Browse Our Estate Planning Articles Some of these articles have been written by our law firm and other articles are written by the American Academy of Estate Planning Attorneys and compliments of our law firm. Any feedback or questions about the articles can be addressed by contacting our office.
Funding is Critical to Estate Planning
When Ted and Emily set up their Revocable Living Trust, they thought they were done. But when Ted passed away, Emily found out how wrong they were - the Trust they had created had not been funded. Some assets passed as joint tenancy, some by beneficiary designation and other assets had to go through probate. Learn how a properly funded trust could have avoided the distribution problems Emily encountered and achieved the results they had set out initially to accomplish.
Keeping Your Vacation Home in the Family
Vacation homes hold a special place in our hearts with fond memories of special times shared with family. However, most people do not realize that leaving the family's vacation home to their children without proper planning can be devastating to their ongoing relationships and can tear the family apart. This article discusses the estate planning options available to preserve family relationships and keep the vacation home in the family through the use of special shared use agreements and separate funds that will pay for any expenses.
What Keeps a New Mom Up at Night Besides the Baby?
The birth of a new baby is a wondrous and joyous event. As a new mom you look forward to caring for your baby and watching your precious bundle of joy grow and develop from infancy to being a toddler, and then school-age to young adult. However, if something unexpected should happen to you, who would look after your child's physical and financial well being? This article reveals how you can provide a secure future for your new baby, with a comprehensive estate plan, should the unexpected happen.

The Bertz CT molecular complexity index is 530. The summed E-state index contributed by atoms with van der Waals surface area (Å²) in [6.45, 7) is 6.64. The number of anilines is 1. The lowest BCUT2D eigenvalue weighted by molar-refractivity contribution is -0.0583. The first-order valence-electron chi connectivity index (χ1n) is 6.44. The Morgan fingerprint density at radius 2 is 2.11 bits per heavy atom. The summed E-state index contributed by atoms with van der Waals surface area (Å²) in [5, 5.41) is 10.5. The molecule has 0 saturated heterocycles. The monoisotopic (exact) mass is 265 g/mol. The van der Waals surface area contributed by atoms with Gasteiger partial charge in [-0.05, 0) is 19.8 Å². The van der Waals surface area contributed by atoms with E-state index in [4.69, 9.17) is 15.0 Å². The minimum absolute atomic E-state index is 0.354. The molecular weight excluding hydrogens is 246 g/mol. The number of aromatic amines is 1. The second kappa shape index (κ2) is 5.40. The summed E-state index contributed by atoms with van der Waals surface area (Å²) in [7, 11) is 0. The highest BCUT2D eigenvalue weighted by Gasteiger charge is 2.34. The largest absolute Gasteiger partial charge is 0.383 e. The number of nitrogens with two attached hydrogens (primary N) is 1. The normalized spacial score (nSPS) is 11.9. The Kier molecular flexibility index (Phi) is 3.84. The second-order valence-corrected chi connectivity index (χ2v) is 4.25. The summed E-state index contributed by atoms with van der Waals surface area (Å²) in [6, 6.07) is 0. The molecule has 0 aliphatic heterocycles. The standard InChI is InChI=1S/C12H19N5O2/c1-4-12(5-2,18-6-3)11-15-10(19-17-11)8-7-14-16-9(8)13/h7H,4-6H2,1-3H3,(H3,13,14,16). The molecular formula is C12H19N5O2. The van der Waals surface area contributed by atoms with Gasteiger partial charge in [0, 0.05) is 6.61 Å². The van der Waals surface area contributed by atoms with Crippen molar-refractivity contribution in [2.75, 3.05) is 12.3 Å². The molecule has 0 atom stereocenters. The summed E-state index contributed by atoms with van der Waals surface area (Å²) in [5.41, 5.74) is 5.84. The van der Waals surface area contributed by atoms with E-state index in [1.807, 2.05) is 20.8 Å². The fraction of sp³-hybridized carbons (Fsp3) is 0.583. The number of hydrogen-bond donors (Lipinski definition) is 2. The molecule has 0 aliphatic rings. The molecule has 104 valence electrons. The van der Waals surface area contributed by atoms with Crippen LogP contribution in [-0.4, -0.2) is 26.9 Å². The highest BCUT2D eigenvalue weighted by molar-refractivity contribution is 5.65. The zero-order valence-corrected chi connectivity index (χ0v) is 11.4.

Pet Planning - Not Just for the Rich and Eccentric
When people think of someone setting up a Trust for their pet, they might imagine Leona Helmsley's pet Maltese named Trouble drinking Perrier from a crystal bowl in a lavish Manhattan penthouse. However, you don't have to be rich and eccentric to set up a Pet Trust to care for their beloved pet(s). Pet Trusts are most commonly set up by caring individuals who just want to make sure that their non-human family member is taken care of in the event of their own death or disability. This article discusses the 3 easy steps necessary to set up a Pet Trust for your furry and feathered family members. Remember, without you planning for them in advance, they may face the same awful fate that awaits so many other orphaned pets. You will sleep better knowing that they will continue purring or wagging their tail even if you're no longer able to care for them.
Let Your Voice Be Heard
The article examines the case of Terri Schiavo and how a clear expression of her wishes could have avoided problems.
Your Grandkids Could Retire as Millionaires
You can set up an irrevocable trust for grandkids and with relatively small contributions make them millionaires by retirement.
New Privacy Regulations: How to Protect Yourself
The federal government often passes legislation that is designed to protect us. However, all too often, that legislation can have unintended consequences. Recent federal laws and regulations have created new privacy protections for medical information. The Health Insurance Portability and Accountability Act and regulations to implement it, known as "HIPAA," recently came into effect. Now all "covered entities" must comply with strict rules or face fines and potential criminal penalties. "Covered entities" include your physicians and hospitals. Penalties for mistakes run from a $100 fine for an innocent error up to a $250,000 fine and 10 years in prison for malicious misconduct.
If You Really Love Me, Don't Leave Me Anything!
This sounds like an odd statement, but it may be very accurate. Leaving assets directly to children or other beneficiaries may cause them problems which could be easily avoided or reduced by leaving them the assets in trust rather than outright. Even if the child is a very capable adult, it is often better to leave the assets in trust. The child can receive the assets in trust and could be trustee of that trust. As trustee, the child could invest the assets as desired, could purchase a home with trust assets and live in it, and could even start a small business. All of this can be done while leaving the assets in the trust. Further, as trustee, the child could make distributions needed for his or her health, education, maintenance and support, or that of his or her own children. Finally, the child can be given a power to determine who should get any remaining assets at his or her own death.